## Introduction

Matrix models are a popular tool for demographic analysis of long-lived plant species. So far, these models have been constructed for > 100 tree and shrub species (reviews Franco & Silvertown 2004; R. Salguero-Gómez, unpublished data). The parameterization and construction of these models for long-lived species is very different from that for short-lived species. Transition values in matrices of short-lived species are typically based on observed transitions among categories. But for long-lived and slow-growing species – most trees, large palms and large shrubs – the annual change in size is (very) small relative to the maximum size and observing transitions among matrix categories is impossible. Thus, transitions in matrix models for trees and shrubs are typically calculated from growth rates of individuals or passage time through categories (e.g. Bernal 1998; Zuidema & Boot 2002; Chien, Zuidema & Nghia 2008).

There are two limitations of classical matrix models that have important implications for the output of models constructed for long-lived species. First, in their standard form matrix models offer limited possibilities to incorporate variation among individuals within a size category. Growth variation can be incorporated to distinguish between groups of individuals with fast growth, slow growth and those that shrink in size (e.g. Horvitz & Schemske 1995; Salguero-Gómez & Casper 2010), but this does not include variation between *all* individuals. Growth variation among individuals may strongly influence the dynamics and growth rate of populations (Pfister & Stevens 2003), especially for long-lived species (Wisdom, Mills & Doak 2000; Zuidema & Franco 2001; Zuidema *et al.* 2009). Second, the output (population growth rate λ, elasticities) of matrix models is highly sensitive to variation in the number of categories (Enright, Franco & Silvertown 1995, Ramula & Lehtilä 2005). In models for trees, it is customary to define rather wide categories, e.g. of 10 cm diameter from which typically 1–5% of the individuals progress to the next size category every year (e.g. Bernal 1998; Zuidema & Boot 2002; Chien, Zuidema & Nghia 2008). As the transition probabilities in a matrix model depend only on the current situation, there is no obstruction for unrealistically fast pathways through the life cycle. For instance, in matrix models with 10-cm-wide diameter categories and small progression probabilities, a small fraction may reach 50 cm diameter in five time steps, something that is clearly impossible biologically (and physically). This fraction contributes strongly to population growth and probably causes the high estimates of λ for small matrix models (Zuidema 2000; Ramula & Lehtil 2005). In a model with narrow categories such ‘leaps’ through the life cycle are impossible and such models produce lower values of λ, different elasticity patterns and higher age estimates (Zuidema 2000).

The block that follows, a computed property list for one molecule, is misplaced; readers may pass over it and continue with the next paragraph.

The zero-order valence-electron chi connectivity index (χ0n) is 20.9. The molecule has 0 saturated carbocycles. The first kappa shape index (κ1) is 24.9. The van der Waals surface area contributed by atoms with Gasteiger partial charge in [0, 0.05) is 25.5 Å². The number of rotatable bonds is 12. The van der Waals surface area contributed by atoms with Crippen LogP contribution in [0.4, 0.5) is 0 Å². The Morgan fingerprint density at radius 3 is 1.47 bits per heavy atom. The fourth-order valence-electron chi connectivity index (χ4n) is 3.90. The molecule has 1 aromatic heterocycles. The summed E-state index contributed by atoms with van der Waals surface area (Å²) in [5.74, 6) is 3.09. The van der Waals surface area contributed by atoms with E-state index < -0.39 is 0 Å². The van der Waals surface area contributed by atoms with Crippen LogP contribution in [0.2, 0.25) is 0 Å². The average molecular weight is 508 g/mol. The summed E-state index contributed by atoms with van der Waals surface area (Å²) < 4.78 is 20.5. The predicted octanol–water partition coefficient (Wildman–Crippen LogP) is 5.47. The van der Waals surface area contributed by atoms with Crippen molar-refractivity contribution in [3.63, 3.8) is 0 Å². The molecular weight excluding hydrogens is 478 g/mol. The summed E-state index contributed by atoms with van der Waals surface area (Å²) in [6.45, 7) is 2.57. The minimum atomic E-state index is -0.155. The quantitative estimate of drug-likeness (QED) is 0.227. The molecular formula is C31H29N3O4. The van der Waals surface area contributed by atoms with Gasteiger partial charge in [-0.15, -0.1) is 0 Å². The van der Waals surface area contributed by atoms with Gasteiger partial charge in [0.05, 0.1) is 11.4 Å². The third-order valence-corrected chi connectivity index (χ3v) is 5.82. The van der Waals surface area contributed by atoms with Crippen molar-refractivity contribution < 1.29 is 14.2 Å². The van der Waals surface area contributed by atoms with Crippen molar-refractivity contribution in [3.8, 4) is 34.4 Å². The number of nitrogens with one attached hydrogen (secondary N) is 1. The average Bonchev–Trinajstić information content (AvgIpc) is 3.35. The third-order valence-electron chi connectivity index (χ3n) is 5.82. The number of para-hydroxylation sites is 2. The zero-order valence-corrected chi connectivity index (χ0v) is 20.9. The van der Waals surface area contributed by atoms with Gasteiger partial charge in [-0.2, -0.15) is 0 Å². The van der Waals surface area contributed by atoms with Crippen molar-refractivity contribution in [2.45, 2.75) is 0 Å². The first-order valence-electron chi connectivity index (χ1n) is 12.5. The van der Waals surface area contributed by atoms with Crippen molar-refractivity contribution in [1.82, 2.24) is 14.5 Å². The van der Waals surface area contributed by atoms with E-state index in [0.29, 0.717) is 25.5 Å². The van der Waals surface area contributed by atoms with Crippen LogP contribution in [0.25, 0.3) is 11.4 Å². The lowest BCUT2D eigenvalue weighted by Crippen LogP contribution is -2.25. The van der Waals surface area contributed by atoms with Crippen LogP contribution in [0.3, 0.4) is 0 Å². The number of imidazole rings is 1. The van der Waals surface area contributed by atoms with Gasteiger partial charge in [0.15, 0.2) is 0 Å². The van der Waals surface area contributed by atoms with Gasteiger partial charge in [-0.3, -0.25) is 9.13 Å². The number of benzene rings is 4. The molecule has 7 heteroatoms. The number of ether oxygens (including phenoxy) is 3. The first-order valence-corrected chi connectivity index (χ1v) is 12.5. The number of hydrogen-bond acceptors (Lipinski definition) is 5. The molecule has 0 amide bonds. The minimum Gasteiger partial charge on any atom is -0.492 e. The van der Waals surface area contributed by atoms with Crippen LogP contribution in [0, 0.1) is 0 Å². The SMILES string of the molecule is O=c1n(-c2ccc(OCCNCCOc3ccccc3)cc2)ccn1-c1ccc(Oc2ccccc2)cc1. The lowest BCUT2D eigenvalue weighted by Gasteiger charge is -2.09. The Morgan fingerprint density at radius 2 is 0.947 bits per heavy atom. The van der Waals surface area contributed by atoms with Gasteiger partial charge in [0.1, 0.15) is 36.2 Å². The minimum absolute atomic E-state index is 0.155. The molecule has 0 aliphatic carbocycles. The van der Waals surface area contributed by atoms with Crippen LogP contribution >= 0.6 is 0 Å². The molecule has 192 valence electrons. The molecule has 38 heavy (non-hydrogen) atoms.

Integral Projection Models (IPMs) provide solutions for both above-mentioned problems. IPMs are extensions of matrix models that yield similar output (population growth, sensitivity, elasticity, age estimates), but use continuous relations of vital rates (growth, survival, reproduction) versus size (or age) as input, instead of category-specific values (Easterling, Ellner & Dixon 2000; Ellner & Rees 2006). The above-mentioned limitations do not apply to IPMs, as these models explicitly incorporate variation among individuals in growth rates (and any other vital rate), typically use large numbers of categories (or *mesh points*) and allow for transitions of individuals to any other size (be it larger or smaller). So far, IPMs have hardly been used for long-lived, slow-growing species (Metcalf *et al.* 2009), in spite of their potential to be used for these species groups.

Here, we propose and apply a new method to parameterize IPMs for trees. Specifically, we evaluated the sensitivity of λ, elasticity and ages to changes in matrix dimension (number of categories) of IPMs and validated the age estimates obtained from the models with tree ring data. In the following, we first briefly review approaches to parameterization of matrix models for trees and introduce a new way to parameterize IPMs for long-lived, slow-growing species. Next, we construct and analyse IPMs for six tree species from Vietnam, for which demographic analyses and matrix models have been published (Chien 2006; Chien, Zuidema & Nghia 2008). Finally, we discuss the suitability of IPMs for modelling tree population dynamics.